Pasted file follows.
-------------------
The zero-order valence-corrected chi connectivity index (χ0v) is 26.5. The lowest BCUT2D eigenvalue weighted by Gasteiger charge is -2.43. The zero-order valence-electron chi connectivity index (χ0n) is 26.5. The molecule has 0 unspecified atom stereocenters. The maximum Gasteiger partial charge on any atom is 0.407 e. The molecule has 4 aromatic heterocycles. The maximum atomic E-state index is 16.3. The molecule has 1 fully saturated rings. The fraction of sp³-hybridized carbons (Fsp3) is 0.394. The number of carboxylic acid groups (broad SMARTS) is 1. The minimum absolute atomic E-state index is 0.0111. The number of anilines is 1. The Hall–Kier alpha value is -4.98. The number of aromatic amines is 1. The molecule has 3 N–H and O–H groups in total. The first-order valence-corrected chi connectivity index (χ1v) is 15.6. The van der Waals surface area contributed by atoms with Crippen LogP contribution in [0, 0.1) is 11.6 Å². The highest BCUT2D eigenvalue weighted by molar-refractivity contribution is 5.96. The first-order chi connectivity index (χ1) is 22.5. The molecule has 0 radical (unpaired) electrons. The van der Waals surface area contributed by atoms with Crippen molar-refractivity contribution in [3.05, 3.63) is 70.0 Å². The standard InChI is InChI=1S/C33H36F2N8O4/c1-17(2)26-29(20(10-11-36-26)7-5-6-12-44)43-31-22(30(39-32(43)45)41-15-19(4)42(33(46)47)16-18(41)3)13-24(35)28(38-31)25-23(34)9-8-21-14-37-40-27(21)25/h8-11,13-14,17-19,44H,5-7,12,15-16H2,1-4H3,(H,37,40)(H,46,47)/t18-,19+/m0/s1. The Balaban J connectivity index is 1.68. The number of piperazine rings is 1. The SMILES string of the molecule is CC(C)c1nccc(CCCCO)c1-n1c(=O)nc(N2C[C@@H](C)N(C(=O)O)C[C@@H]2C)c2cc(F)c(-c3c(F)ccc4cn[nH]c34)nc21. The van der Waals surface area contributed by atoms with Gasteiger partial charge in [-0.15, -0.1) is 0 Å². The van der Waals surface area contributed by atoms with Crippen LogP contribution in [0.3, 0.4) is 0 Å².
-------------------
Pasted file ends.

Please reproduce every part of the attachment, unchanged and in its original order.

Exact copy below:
The zero-order valence-corrected chi connectivity index (χ0v) is 26.5. The lowest BCUT2D eigenvalue weighted by Gasteiger charge is -2.43. The zero-order valence-electron chi connectivity index (χ0n) is 26.5. The molecule has 0 unspecified atom stereocenters. The maximum Gasteiger partial charge on any atom is 0.407 e. The molecule has 4 aromatic heterocycles. The maximum atomic E-state index is 16.3. The molecule has 1 fully saturated rings. The fraction of sp³-hybridized carbons (Fsp3) is 0.394. The number of carboxylic acid groups (broad SMARTS) is 1. The minimum absolute atomic E-state index is 0.0111. The number of anilines is 1. The Hall–Kier alpha value is -4.98. The number of aromatic amines is 1. The molecule has 3 N–H and O–H groups in total. The first-order valence-corrected chi connectivity index (χ1v) is 15.6. The van der Waals surface area contributed by atoms with Crippen LogP contribution in [0, 0.1) is 11.6 Å². The highest BCUT2D eigenvalue weighted by molar-refractivity contribution is 5.96. The first-order chi connectivity index (χ1) is 22.5. The molecule has 0 radical (unpaired) electrons. The van der Waals surface area contributed by atoms with Crippen molar-refractivity contribution in [3.05, 3.63) is 70.0 Å². The standard InChI is InChI=1S/C33H36F2N8O4/c1-17(2)26-29(20(10-11-36-26)7-5-6-12-44)43-31-22(30(39-32(43)45)41-15-19(4)42(33(46)47)16-18(41)3)13-24(35)28(38-31)25-23(34)9-8-21-14-37-40-27(21)25/h8-11,13-14,17-19,44H,5-7,12,15-16H2,1-4H3,(H,37,40)(H,46,47)/t18-,19+/m0/s1. The Balaban J connectivity index is 1.68. The number of piperazine rings is 1. The SMILES string of the molecule is CC(C)c1nccc(CCCCO)c1-n1c(=O)nc(N2C[C@@H](C)N(C(=O)O)C[C@@H]2C)c2cc(F)c(-c3c(F)ccc4cn[nH]c34)nc21. The van der Waals surface area contributed by atoms with Gasteiger partial charge in [-0.15, -0.1) is 0 Å². The van der Waals surface area contributed by atoms with Crippen LogP contribution in [0.3, 0.4) is 0 Å².